I recently recovered from Covid 19 and the thought, that I may get coronavirus again scares me deep down. Coronavirus is a contagious virus, that has spread like fire in a jungle. The entire world is fighting against the virus by following measures such as a lockdown, wearing masks, and maintaining social distancing. The only way out to prevent yourself from the deadly virus is by getting immunity against it. The latest occurrence of the new variant is more precarious and transmissible. People who were diseased by Covid 19 last year are getting infected by coronavirus again.
As per health experts, reinfection is a very scarce event, but the second wave has reported several repeat cases of Covid 19, worldwide. The medical experts in India, have reported repeat cases of the infection, but with no symptoms of Covid 19. There were reports from Delhi, Mumbai, and Bangalore regarding recurrence of coronavirus. The first verified case of re-infection happened in Hong kong, where a 33-year-old man got infected by coronavirus again, but he was asymptomatic. The Genome Sequencing had proven, that both the virus strains were not the same. This case was a classic example, showing that the antibodies protect the body against the virus from a second infection.
So, what is Coronavirus reinfection?
It means, that a person was already diseased once and after the recovery, he got the coronavirus again. A shred of early evidence proposes, that usually after getting recovered from the coronavirus, the body produces antibodies within 10 to 15 days of the infection. But in a few cases, the body doesn’t make antibodies after infection and the antibody test comes negative. Another probability could be the antibodies are for a very short period and vanishes and lets the infection enter the system. In both cases, the person gets vulnerable and can get infected by coronavirus again.
Is the second infection common?
As per CDC, there are cases of the second infection but are rare or uncommon. Therefore, it doesn’t mean you are protected from getting the infection again. Since it’s a novel virus, things keep changing, this uncommon status can change too.
It is too early to assume, that since you were infected by coronavirus once, you are protected. There are still chances of a second infection, you may be asymptomatic or have mild symptoms, but you can still be a carrier.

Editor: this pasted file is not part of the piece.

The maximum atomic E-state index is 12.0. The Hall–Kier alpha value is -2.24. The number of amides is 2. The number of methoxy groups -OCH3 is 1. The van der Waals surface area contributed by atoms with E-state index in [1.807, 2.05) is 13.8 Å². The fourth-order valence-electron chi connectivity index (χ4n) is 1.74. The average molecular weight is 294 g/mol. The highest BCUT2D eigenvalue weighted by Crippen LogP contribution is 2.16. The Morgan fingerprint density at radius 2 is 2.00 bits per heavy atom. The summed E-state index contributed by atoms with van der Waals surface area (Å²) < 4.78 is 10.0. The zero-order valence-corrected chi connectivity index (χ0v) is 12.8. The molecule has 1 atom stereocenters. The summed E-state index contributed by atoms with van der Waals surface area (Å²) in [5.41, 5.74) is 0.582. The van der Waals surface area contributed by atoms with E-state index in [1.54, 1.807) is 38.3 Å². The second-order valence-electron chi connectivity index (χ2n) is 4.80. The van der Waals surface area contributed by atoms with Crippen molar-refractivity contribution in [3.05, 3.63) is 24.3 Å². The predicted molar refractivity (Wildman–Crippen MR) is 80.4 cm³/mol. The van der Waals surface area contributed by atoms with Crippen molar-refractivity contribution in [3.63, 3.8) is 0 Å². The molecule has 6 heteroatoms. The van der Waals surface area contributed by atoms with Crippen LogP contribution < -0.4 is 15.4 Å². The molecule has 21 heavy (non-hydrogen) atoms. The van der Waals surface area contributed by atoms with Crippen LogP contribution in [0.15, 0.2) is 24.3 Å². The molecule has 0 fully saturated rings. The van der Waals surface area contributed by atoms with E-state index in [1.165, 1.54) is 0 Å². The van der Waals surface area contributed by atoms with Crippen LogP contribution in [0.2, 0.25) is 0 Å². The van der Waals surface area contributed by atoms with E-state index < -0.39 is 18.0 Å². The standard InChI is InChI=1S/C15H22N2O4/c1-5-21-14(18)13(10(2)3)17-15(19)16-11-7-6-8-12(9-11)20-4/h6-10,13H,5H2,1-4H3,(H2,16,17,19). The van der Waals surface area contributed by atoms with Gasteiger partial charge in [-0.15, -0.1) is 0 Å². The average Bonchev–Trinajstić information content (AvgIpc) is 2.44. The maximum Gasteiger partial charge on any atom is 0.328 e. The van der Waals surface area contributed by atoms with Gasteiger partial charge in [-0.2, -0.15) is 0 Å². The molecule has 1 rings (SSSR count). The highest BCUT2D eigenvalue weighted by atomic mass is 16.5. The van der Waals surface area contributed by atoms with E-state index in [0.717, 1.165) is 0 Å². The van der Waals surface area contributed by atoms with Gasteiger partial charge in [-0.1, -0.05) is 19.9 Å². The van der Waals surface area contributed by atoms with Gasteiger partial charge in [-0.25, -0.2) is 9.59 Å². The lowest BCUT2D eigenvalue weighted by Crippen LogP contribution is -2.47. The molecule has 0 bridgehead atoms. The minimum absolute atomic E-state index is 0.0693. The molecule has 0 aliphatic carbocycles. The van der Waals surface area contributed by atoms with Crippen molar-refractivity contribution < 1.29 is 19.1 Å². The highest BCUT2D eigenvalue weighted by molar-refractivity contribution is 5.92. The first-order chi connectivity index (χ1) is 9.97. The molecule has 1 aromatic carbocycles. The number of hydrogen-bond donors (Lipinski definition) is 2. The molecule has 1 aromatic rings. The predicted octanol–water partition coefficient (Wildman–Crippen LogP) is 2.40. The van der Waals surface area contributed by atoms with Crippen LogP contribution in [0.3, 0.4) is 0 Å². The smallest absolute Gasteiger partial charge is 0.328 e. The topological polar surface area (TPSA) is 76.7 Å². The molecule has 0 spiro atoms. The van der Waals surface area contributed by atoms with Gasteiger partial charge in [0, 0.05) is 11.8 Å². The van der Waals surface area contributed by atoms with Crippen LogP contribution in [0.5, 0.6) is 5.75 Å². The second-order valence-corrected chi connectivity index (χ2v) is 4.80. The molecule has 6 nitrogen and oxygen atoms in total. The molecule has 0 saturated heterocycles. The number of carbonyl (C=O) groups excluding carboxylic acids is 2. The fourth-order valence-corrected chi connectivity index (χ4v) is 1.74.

Do antibodies protect against Covid 19?
When a person is infected by Covid 19, after the recovery the body produces antibodies. Therefore, the antibodies prevent you from Covid-19, but may not protect you from getting the coronavirus again and shelters the virus in your body. This implies, that an already infected person if gets Covid again, can still spread the infection to others who never got coronavirus before or are not sheltered from the virus. Reports are stating, that people who are re-infected by the virus again are either asymptomatic or have a mild infection.
As per WHO – World Health Organization, that there is no proof that individuals who have got recuperated from Coronavirus and have immunity, are prevented from re-infection. In simple words, an antibody doesn’t assure immunity.
What are the signs of a second infection?
It varies from person to person, the first textbook example from Hongkong was asymptomatic when he got the second infection, but during his first infection, he suffered from fever, cold and cough, and headache. Whereas in the US, a 25-year-old man was severely ill after getting the coronavirus again, he had pneumonia and difficulty in breathing. Whereas during his first infection, he experienced mild symptoms.
How to protect yourself from the second infection?
The foremost thing is to avoid being casual as you are still susceptible to the infection. Follow all the measures like before such as practicing good hygiene, wearing a mask (double mask if possible), maintaining social distancing, and avoid going out in public places. Coronavirus is a new virus, so it is difficult to say as of now, how the immunity will work after the person recuperates from the disease.